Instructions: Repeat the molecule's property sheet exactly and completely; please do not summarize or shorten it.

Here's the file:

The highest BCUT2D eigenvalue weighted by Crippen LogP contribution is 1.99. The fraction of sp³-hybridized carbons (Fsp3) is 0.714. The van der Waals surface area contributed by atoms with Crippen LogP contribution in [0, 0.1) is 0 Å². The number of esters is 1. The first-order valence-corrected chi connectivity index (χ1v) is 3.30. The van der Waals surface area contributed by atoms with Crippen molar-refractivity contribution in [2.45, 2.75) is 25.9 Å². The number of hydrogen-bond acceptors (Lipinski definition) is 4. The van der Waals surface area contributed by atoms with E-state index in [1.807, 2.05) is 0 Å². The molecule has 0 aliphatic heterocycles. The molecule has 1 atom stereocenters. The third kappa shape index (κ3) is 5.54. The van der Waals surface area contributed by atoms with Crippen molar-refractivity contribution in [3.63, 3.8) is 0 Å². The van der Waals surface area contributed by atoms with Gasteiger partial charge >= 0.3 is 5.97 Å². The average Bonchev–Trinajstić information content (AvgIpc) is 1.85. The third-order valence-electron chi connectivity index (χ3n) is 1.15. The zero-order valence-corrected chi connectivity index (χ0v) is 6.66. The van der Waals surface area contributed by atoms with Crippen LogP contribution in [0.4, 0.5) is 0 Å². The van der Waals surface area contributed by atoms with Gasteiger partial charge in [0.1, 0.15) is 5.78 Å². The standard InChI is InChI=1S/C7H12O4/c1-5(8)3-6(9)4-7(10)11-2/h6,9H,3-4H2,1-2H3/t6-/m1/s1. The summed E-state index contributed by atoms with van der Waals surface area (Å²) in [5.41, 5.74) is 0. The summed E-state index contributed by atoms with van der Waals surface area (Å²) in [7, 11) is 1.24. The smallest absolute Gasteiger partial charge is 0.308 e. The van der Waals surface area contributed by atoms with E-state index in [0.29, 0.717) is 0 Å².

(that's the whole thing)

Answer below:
The highest BCUT2D eigenvalue weighted by Crippen LogP contribution is 1.99. The fraction of sp³-hybridized carbons (Fsp3) is 0.714. The van der Waals surface area contributed by atoms with Crippen LogP contribution in [0, 0.1) is 0 Å². The number of esters is 1. The first-order valence-corrected chi connectivity index (χ1v) is 3.30. The van der Waals surface area contributed by atoms with Crippen molar-refractivity contribution in [2.45, 2.75) is 25.9 Å². The number of hydrogen-bond acceptors (Lipinski definition) is 4. The van der Waals surface area contributed by atoms with E-state index in [1.807, 2.05) is 0 Å². The molecule has 0 aliphatic heterocycles. The molecule has 1 atom stereocenters. The third kappa shape index (κ3) is 5.54. The van der Waals surface area contributed by atoms with Crippen molar-refractivity contribution in [3.63, 3.8) is 0 Å². The van der Waals surface area contributed by atoms with Gasteiger partial charge >= 0.3 is 5.97 Å². The average Bonchev–Trinajstić information content (AvgIpc) is 1.85. The third-order valence-electron chi connectivity index (χ3n) is 1.15. The zero-order valence-corrected chi connectivity index (χ0v) is 6.66. The van der Waals surface area contributed by atoms with Crippen LogP contribution in [0.4, 0.5) is 0 Å². The van der Waals surface area contributed by atoms with Gasteiger partial charge in [0.1, 0.15) is 5.78 Å². The standard InChI is InChI=1S/C7H12O4/c1-5(8)3-6(9)4-7(10)11-2/h6,9H,3-4H2,1-2H3/t6-/m1/s1. The summed E-state index contributed by atoms with van der Waals surface area (Å²) in [5.41, 5.74) is 0. The summed E-state index contributed by atoms with van der Waals surface area (Å²) in [7, 11) is 1.24. The smallest absolute Gasteiger partial charge is 0.308 e. The van der Waals surface area contributed by atoms with E-state index in [0.29, 0.717) is 0 Å².